Find out how to help parents of children with birth defects

Use these resources to help parents who:

  • have children with birth defects or congenital anomalies; and
  • are making decisions about prenatal screening.

Birth defects in Yukon

Approximately 420 babies are born to Yukoners every year. The majority are born healthy. However, about 3 to 5% are born with a birth defect. Over half of birth defects have no known cause.

Refer parents to Congenital Anomalies Support Yukon

If parents have a child under 1 year of age with a congenital anomaly, you can refer them to the Congenital Anomalies Support Yukon (CASY) coordinator using the referral form.

The coordinator is a Canadian Certified Genetic Counsellor. They will talk to the parents to:

  • discuss the diagnosis;
  • provide information about congenital anomalies, including methods to reduce the risk of congenital anomalies happening in future pregnancies; and
  • ask for consent to collect information.

If you prefer to get consent from the parents yourself, contact the coordinator for the forms you'll need.

Guidance for parents

The following information is available online to help parents:

What to refer or report to Congenital Anomalies Support Yukon 

Congenital Anomalies Support Yukon (often referred to as CASY) collects information on birth defects to:

  • help our understanding of them; and
  • improve maternal and child public health programs.

They share a deidentified information with the Canadian Congenital Anomalies Surveillance System to help understand birth defects Canada-wide.

Who to refer

  • When a genetic counselling appointment would be helpful, refer parents to the Congenital Anomalies Support Yukon coordinator.

Who to report

  • Report all children with a diagnosis or strong suspicion of a congenital anomaly up to 5 years of age to Congenital Anomalies Support Yukon.
  • When a termination of pregnancy is due to a congenital anomaly, report the anomaly.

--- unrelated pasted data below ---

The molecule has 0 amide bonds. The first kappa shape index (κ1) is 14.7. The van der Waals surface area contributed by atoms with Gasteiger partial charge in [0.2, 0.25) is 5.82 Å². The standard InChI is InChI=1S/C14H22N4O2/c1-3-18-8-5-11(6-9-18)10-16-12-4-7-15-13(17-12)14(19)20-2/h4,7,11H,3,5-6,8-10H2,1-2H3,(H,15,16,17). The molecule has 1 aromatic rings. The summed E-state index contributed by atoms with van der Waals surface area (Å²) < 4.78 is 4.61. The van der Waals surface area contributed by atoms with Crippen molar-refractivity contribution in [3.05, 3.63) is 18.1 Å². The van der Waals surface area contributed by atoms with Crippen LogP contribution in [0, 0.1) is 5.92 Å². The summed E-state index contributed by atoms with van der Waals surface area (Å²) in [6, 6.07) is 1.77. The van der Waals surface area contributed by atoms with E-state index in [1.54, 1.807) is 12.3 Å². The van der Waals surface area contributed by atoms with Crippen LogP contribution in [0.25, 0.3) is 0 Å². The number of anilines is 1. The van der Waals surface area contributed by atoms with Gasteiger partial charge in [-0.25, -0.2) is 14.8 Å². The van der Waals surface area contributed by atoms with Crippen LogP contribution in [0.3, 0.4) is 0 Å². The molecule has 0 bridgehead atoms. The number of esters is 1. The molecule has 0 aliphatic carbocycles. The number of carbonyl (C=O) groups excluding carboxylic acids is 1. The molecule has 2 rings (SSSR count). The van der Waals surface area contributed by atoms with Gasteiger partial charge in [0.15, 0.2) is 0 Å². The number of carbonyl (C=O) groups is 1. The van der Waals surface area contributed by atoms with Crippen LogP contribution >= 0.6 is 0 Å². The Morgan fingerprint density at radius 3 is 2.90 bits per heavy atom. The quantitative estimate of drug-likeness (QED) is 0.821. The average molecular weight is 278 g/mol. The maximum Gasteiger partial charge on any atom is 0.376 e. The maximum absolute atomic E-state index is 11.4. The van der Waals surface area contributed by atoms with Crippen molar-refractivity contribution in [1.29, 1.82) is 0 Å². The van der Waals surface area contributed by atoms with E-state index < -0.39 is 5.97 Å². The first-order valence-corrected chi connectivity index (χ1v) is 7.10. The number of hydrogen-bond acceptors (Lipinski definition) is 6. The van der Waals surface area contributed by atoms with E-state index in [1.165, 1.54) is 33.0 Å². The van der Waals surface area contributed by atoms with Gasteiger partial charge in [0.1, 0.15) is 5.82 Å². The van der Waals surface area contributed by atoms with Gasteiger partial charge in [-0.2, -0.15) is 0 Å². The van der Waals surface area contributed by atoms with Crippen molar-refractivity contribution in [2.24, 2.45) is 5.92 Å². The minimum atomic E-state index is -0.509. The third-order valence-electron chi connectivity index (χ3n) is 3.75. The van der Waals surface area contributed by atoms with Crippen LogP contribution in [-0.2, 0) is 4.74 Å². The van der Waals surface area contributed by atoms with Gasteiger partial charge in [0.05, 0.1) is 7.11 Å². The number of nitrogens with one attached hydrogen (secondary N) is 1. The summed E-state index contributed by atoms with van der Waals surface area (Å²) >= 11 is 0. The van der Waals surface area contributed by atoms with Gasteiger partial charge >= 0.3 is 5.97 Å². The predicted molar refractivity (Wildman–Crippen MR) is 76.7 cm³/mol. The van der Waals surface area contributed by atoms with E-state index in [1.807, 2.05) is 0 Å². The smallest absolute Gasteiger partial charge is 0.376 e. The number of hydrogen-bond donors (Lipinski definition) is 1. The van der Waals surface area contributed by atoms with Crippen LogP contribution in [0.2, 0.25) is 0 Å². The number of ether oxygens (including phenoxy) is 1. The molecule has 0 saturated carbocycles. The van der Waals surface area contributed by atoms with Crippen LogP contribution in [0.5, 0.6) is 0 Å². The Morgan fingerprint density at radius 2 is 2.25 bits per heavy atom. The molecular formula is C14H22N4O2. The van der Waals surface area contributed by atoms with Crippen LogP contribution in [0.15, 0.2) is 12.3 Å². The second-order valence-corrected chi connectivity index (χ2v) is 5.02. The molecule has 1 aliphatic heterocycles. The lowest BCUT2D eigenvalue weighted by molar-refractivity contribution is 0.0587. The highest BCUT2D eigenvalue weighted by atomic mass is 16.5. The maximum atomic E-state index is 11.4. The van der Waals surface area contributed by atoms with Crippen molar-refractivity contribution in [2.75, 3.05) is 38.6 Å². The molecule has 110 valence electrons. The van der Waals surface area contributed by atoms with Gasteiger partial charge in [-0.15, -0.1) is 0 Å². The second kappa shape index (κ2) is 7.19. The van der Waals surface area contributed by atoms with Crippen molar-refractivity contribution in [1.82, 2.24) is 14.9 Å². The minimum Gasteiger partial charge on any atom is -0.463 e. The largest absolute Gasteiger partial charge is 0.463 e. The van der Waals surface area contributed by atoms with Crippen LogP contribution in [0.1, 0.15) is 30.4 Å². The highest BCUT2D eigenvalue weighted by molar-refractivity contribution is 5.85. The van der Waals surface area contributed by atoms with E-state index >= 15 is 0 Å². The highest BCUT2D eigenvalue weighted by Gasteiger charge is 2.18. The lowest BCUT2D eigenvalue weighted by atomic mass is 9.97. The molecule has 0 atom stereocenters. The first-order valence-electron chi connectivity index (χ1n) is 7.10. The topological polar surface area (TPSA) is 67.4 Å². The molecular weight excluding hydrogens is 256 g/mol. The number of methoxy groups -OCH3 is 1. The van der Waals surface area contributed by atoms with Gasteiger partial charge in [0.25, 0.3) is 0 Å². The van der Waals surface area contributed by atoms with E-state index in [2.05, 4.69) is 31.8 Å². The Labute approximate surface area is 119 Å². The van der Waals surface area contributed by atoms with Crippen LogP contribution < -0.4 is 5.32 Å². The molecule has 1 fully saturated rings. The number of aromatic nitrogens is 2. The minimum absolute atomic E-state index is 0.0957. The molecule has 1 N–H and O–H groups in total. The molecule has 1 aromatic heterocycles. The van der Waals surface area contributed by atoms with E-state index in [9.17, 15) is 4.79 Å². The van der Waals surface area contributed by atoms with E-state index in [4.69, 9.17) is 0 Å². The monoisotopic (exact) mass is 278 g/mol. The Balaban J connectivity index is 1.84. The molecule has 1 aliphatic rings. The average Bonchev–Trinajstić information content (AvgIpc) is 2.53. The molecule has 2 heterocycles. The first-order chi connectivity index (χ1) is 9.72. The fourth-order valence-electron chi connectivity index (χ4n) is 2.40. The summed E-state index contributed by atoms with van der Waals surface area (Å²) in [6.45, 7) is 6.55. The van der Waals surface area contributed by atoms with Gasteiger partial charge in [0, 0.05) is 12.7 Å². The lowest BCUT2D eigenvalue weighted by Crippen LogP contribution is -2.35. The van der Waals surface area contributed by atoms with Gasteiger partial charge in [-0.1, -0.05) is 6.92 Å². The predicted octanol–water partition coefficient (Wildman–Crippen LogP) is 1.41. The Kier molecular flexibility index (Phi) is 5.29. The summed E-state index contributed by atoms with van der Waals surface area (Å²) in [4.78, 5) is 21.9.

How to refer or report

  1. Use the Congenital Anomalies Support Yukon reporting and referral form when a congenital anomaly is identified in a child or fetus.
  2. Fax or mail confirmatory documentation such as a discharge summary or consultation reports. Do not assume this has already been sent.
  3. The coordinator will contact you for further information if they need it.

After you make a referral, the coordinator will talk to the family about:

  • the diagnosis;
  • family history;
  • methods to reduce the risk of congenital anomalies; and
  • support services.

Who should make a referral

  • Physicians
  • Midwives
  • Nurses
  • Any health care provider

Anomalies you should refer

  • Congenital anomalies that are confirmed postnatally up to age 5.
  • Congenital anomalies identified or strongly suspected in any terminated pregnancy or miscarriage.
  • Chromosome abnormalities.
  • Prenatally detected club foot.
  • Ventriculomegaly hydronephrosis only if it's confirmed postnatally.
  • Metabolic disorders.
  • Confirmed Fetal Alcohol Spectrum Disorder (FASD) and autism at any age.

What you should not report

  • Prenatal soft markers for aneuploidy:
    • nuchal thickening;
    • echogenic foci;
    • echogenic bowel;
    • choroid plexus cysts; and
    • pyelectasis.

Reporting birth defects

Birth defects are reported indirectly, without consent, to the coordinator under the authority of the Chief Medical Officer of Health which is an authority under the Public Health and Safety Act for the purposes of public health surveillance.

Congenital Anomalies Support Yukon is governed under the Health Information Privacy and Management Act (HIPMA).


If you have questions, phone 867-667-8563. 

In person: 4th floor, 204 Lambert Street, Whitehorse, Yukon Y1A 3T2


Fax: 867-667-5714

Government of Yukon
Congenital Anomalies Support Yukon, H2
Box 2703
Whitehorse, Yukon Y1A 2C6